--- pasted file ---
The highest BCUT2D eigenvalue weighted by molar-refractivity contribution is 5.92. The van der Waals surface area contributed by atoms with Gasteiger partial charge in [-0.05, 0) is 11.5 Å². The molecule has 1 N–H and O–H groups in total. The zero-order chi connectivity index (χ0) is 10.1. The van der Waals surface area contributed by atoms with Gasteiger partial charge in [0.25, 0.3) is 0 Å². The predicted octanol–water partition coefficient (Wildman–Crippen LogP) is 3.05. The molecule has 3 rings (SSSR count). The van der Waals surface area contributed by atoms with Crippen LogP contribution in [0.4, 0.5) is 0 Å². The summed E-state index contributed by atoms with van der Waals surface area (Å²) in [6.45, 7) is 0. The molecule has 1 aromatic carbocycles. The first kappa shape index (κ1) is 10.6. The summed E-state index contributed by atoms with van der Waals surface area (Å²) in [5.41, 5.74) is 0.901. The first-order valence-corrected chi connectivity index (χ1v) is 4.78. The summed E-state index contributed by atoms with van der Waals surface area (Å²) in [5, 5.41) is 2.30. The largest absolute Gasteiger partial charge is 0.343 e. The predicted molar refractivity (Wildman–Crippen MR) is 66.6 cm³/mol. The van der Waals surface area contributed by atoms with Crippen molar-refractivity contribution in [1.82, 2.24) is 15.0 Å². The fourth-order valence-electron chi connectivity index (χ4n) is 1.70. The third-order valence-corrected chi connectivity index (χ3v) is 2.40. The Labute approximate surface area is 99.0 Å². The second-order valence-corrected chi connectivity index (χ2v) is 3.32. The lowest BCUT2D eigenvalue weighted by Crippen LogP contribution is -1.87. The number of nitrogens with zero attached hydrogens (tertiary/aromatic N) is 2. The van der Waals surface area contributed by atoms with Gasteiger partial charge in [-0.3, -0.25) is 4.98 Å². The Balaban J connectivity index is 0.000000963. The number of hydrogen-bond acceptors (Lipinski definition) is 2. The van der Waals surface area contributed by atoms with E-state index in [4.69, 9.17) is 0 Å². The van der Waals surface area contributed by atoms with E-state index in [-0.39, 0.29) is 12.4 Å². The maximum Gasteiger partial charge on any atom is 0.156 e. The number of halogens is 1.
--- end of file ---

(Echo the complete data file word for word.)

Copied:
The highest BCUT2D eigenvalue weighted by molar-refractivity contribution is 5.92. The van der Waals surface area contributed by atoms with Gasteiger partial charge in [-0.05, 0) is 11.5 Å². The molecule has 1 N–H and O–H groups in total. The zero-order chi connectivity index (χ0) is 10.1. The van der Waals surface area contributed by atoms with Gasteiger partial charge in [0.25, 0.3) is 0 Å². The predicted octanol–water partition coefficient (Wildman–Crippen LogP) is 3.05. The molecule has 3 rings (SSSR count). The van der Waals surface area contributed by atoms with Crippen LogP contribution in [0.4, 0.5) is 0 Å². The summed E-state index contributed by atoms with van der Waals surface area (Å²) in [6.45, 7) is 0. The molecule has 1 aromatic carbocycles. The first kappa shape index (κ1) is 10.6. The summed E-state index contributed by atoms with van der Waals surface area (Å²) in [5.41, 5.74) is 0.901. The first-order valence-corrected chi connectivity index (χ1v) is 4.78. The summed E-state index contributed by atoms with van der Waals surface area (Å²) in [5, 5.41) is 2.30. The largest absolute Gasteiger partial charge is 0.343 e. The predicted molar refractivity (Wildman–Crippen MR) is 66.6 cm³/mol. The van der Waals surface area contributed by atoms with Crippen molar-refractivity contribution in [1.82, 2.24) is 15.0 Å². The fourth-order valence-electron chi connectivity index (χ4n) is 1.70. The third-order valence-corrected chi connectivity index (χ3v) is 2.40. The Labute approximate surface area is 99.0 Å². The second-order valence-corrected chi connectivity index (χ2v) is 3.32. The lowest BCUT2D eigenvalue weighted by Crippen LogP contribution is -1.87. The number of nitrogens with zero attached hydrogens (tertiary/aromatic N) is 2. The van der Waals surface area contributed by atoms with Gasteiger partial charge in [-0.3, -0.25) is 4.98 Å². The Balaban J connectivity index is 0.000000963. The number of hydrogen-bond acceptors (Lipinski definition) is 2. The van der Waals surface area contributed by atoms with E-state index in [4.69, 9.17) is 0 Å². The van der Waals surface area contributed by atoms with E-state index in [-0.39, 0.29) is 12.4 Å². The maximum Gasteiger partial charge on any atom is 0.156 e. The number of halogens is 1.